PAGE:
Some members of Congress who supported the government's massive bailout legislation last month are now concerned that banks might misuse the funds.
Barney Frank (D-MA), chairman of the House Financial Services Committee, threatened to pull funding for the second half of the government's $700 billion rescue plan if banks spend their money for anything other than making new loans.
The Treasury Department and Congress have already set aside $250 billion to buy stakes in banks. The purpose of the capital infusion was to encourage banks to start lending again. But banks have been vague about how the money would be used, and the law itself places few explicit restrictions on how the funds can be spent.
Frank said banks that spend government funds to pay dividends, executive bonuses or buy other banks would be in violation of the law.
"The justification for this extraordinary thing was that there's a credit crisis and the people in the rest of the economy can't get loans," Frank told NPR. "When you say that the money can only be used for one purpose that, in fact, restricts any other purpose."
Congress has to approve spending for the second half of the rescue plan. Frank said he would pull support if he felt the funds were misused.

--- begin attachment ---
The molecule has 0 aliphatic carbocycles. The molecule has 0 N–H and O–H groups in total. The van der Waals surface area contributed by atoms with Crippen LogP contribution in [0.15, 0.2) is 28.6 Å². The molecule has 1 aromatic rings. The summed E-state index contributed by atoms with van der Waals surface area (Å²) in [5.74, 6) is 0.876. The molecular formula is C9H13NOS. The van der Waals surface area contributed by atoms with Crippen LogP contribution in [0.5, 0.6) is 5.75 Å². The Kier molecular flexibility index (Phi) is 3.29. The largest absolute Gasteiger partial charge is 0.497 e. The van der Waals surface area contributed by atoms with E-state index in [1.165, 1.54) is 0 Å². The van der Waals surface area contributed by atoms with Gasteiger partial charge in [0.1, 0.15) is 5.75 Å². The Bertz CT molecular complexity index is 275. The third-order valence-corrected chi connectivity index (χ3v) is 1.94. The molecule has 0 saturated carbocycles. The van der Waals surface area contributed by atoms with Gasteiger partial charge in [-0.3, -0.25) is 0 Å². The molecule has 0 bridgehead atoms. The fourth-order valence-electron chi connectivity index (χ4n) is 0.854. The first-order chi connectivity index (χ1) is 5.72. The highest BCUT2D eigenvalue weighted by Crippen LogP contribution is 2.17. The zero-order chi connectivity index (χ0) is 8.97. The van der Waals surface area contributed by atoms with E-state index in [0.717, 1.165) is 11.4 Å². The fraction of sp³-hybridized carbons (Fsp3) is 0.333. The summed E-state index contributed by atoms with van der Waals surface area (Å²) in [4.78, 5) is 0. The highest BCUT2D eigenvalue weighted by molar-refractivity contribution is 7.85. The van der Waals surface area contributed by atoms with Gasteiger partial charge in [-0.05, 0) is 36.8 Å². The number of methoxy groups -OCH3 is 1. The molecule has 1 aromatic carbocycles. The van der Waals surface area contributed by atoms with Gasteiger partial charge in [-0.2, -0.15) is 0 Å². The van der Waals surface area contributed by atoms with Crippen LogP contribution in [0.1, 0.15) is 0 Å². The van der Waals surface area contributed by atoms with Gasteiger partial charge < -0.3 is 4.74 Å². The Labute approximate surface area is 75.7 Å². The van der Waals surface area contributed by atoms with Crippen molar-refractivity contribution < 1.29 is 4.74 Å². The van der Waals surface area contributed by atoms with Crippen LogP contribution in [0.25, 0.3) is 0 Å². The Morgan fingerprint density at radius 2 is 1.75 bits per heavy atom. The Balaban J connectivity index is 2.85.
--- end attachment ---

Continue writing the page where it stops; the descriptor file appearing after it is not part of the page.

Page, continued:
The financial industry, meanwhile, says it plans to start lending, and it defends its use of other funds. Dividend payments are necessary for the banks to attract investors. That, in turn, helps fund additional loans, said Scott Talbott, senior vice president of the Financial Services Roundtable, which represents many banks. He also defended PNC Bank's plans to tap the government funds and buy troubled regional bank National City Corp.
"The merged institution is in a better position to lend than the two individual banks were prior to the merger," he said.
Talbott also said banks are just now starting to receive the first $125 billion in government funds, and that money will be used to make loans as Congress intended.
White House spokesman Tony Fratto said at a news conference that the current law contains appropriate restrictions, and that adding new ones could amount to a bait-and-switch on the lending institutions. Treasury Secretary Henry Paulson has urged banks to lend the money, but he has not publicly commented on Frank's concerns.
Rep. Henry Waxman (D-CA), chairman of the Committee on Oversight and Government Reform, said that in retrospect, he wishes the law had been written differently.
"I wish we would have made the language tighter. I was aware at the time that it wasn't as clear and direct as I would have liked it," says Waxman. "And to find now that it might be used for extravagant pensions or bonuses or dividends or any other purpose is inconsistent with what Congress intended."
Waxman's committee plans to hold two hearings in November looking at the bailout legislation.